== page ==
Life on the A-List

Life on the A-List

 

Photo: ABC / Andrew MacPherson

Jennifer Garner ‘94 is famous for several things–scoring a Golden Globe for her work as the buttkicking, wig-loving superspy on Alias, starring in movies such as Elektra and 13 Going on 30, marrying Oscar-winner Ben Affleck and having his baby (who, at press time, was three days past due)–but being a Hollywood party girl is not one of them. So it comes as a surprise that the last time I saw her was, yes, at a Hollywood party. Okay, so she wasn’t swilling Cristal and dancing on a banquette; she was chatting with colleagues about the Children’s Defense Fund, as this was a benefit for the charity held at the home of Alias creator J.J. Abrams. The host was kindly taking me around, and I was shaking hands, introducing myself as James Patrick Herman from InStyle magazine, which I had hoped would sound impressive. But then, with two small words, Jen blew my cover. “Hi, Jamie,” she said.

One of the great things about being an actor is the opportunity to reinvent yourself. When I moved to New York and started writing for magazines, I attempted my own reinvention of sorts–rather than use the nickname I was known by all my life, including my years at Denison, I opted to switch to my more professional-sounding birth name. To her credit, Jen never changed her name to something more maruqee-ish. We both hail from one of the least glamorous states, West Virginia, but whereas I’m usually horrified to admit this, Jen proudly talks about her home in interviews. Hands down, she’s now the Mountain Mama’s most famous export, followed in no particular order by country singer Brad Paisley, the brunette on Three’s Company, and Don Knotts.

What I remember about Jen’s Denison days is how demure, almost shy, she seemed in person and how charismatic she appeared on stage. I reviewed student productions for The Denisonian, which the Theatre Department probably still refers to as “Jamie’s Reign of Terror.” But I could never find anything to criticize about Jen’s performances, and it’s worth noting that her talent was showcased as early as her freshman year. While her gifts have only grown, what truly amazes me is how much she seems to have remained the same, albeit now incredibly buff, gal.

Jen didn’t make it a late night at the party, since she had to go home and learn lines, several in Czechoslovakian, for her TV show, no doubt after enduring a rigorous session with a personal trainer. (And to think I always complain that my own version of homework–schmoozing at Hollywood parties– is exhausting.) Somehow between learning foreign languages and grueling workouts with a martial arts expert, Jen supports a variety of charities. Aside from the Children’s Defense Fund, she has also hosted a benefit for Santa Monica’s Rape Treatment Center and actively participated in a fundraiser for the L..A. Alzheimer’s Association, where she entertained the crowd by singing a duet with her Alias dad, Victor Garber. Add to that maintaining a happy marriage (in a town where that is the exception rather than the rule) and now becoming a mom, which all seems pretty daunting to me, since I’m single and still I can’t even manage to find time to pick up my dry-cleaning. But then I probably spend too much time at parties.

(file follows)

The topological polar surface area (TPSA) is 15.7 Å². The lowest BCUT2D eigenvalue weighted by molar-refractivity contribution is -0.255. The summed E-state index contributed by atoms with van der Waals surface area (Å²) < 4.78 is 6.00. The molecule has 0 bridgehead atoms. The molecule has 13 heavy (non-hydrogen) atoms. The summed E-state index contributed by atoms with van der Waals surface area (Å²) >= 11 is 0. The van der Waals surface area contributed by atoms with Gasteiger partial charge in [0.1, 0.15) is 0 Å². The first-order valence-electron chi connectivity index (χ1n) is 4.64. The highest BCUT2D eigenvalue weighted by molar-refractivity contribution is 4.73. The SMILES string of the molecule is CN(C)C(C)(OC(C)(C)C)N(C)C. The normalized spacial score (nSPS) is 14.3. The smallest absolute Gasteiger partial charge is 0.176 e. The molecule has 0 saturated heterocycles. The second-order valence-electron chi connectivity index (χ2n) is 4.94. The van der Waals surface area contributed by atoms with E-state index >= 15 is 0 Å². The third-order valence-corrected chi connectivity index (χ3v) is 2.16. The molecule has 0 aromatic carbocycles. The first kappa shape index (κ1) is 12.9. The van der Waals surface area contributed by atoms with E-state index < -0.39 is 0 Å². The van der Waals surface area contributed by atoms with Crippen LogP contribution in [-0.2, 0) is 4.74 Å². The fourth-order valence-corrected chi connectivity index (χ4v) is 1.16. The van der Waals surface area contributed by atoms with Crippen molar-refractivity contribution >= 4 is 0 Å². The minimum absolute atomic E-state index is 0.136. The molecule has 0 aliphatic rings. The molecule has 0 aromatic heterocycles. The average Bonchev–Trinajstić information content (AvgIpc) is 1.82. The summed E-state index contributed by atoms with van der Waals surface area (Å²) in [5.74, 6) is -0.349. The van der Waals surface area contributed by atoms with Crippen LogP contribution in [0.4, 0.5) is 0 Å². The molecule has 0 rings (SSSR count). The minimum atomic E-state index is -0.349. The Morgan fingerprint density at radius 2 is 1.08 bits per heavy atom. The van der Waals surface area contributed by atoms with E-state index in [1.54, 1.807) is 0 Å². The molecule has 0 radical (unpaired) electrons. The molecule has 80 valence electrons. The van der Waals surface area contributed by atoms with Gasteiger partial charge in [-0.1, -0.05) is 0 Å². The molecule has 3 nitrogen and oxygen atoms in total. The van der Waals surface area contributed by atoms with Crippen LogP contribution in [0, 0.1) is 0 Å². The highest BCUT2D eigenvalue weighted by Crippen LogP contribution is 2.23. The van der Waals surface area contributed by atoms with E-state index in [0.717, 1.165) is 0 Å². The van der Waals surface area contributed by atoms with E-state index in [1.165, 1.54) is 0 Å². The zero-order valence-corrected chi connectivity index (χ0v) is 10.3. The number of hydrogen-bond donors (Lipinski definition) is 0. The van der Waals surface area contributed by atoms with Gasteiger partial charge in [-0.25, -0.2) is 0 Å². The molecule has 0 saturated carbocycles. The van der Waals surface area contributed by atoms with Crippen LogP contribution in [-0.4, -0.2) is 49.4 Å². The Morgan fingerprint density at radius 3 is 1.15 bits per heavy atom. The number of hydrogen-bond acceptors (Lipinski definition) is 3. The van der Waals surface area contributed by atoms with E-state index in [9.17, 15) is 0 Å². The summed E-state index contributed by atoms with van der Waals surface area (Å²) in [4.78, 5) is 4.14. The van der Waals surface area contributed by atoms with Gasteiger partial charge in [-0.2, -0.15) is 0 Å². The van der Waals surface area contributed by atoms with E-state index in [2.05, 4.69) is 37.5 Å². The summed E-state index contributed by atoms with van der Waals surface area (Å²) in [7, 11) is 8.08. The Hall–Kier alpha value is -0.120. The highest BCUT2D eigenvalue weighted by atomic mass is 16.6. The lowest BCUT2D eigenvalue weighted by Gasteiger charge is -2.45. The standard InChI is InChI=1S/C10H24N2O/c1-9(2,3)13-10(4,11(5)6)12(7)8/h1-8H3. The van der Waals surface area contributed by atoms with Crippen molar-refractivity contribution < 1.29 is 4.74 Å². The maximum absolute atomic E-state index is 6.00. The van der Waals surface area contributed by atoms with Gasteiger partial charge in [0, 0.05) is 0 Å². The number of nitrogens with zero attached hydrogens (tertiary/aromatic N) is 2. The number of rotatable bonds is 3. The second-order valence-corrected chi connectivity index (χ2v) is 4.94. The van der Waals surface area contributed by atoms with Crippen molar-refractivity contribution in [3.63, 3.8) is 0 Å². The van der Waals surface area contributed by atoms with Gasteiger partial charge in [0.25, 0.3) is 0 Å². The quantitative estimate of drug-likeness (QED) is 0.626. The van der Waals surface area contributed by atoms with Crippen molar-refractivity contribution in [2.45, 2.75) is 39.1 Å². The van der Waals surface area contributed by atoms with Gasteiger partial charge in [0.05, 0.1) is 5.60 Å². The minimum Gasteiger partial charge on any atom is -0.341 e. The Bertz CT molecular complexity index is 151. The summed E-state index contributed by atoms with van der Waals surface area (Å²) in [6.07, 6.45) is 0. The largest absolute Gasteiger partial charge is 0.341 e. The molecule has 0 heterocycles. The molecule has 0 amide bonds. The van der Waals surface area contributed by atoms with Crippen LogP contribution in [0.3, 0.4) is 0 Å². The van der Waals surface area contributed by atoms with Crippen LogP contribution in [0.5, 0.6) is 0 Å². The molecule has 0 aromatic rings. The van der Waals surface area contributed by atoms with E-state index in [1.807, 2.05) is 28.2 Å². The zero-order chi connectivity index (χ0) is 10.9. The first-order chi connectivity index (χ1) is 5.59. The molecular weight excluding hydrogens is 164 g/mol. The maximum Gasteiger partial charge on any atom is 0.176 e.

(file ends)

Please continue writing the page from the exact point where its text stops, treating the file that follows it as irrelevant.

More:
When Denison Magazine asked me to profile Jen for their Entertainment issue, I was sure she would be too busy, especially since in addition to shooting Alias and wrapping up some film projects, she was in the middle of baby-proofing her home (or so I read in US Weekly, I’m ashamed to admit). I was wrong, and Jen graciously squeezed her alma mater into her schedule. “Living and working in the entertainment industry exacerbates whatever your natural tendencies are,” Jen says via email, commenting on the Hollywood lifestyle. “If you have stars in your eyes and love being in the social mix of things, you will have a blast but probably not be any more grounded than when you lived in Ohio. Anyone who knew me at Denison will tell you that I was not one to tear up the town. And now I find the social world of Los Angeles more intimidating than the [Fraternity] Row.” That’s saying a lot considering that the former Greek mecca was then Granville’s answer to the Sunset Strip–the place to see and be seen.

Before she was a spy, a superhero, or a 13-year-old magazine editor, Garner appeared on the Denison Theatre stage as the fragile and neurotic seductress Blanche DuBois in A Streetcar Named Desire (pictured here with Michael Meiners ‘95 as Stanley Kowalski). In addition to acting, the one-time chemistry major delivered many performances at Denison that called on her impressive, though now seldom-used, talents in song and dance.

“I never thought being famous would define me or, frankly, be that much fun,” adds Jen, a chemistryturned- theatre major, who didn’t initially intend to make show business a lifelong commitment. “I always loved to act on stage and was surprised to find myself in front of a camera. If I allowed myself a dream it would have been theatre in New York. Short of a triumphant opening night on Broadway, it’s hard for me to recall any fantasies of fame and fortune. Perhaps that is what left me so ill-equipped for, or at least naïve about, the changes brought about in my life as a result of Alias.”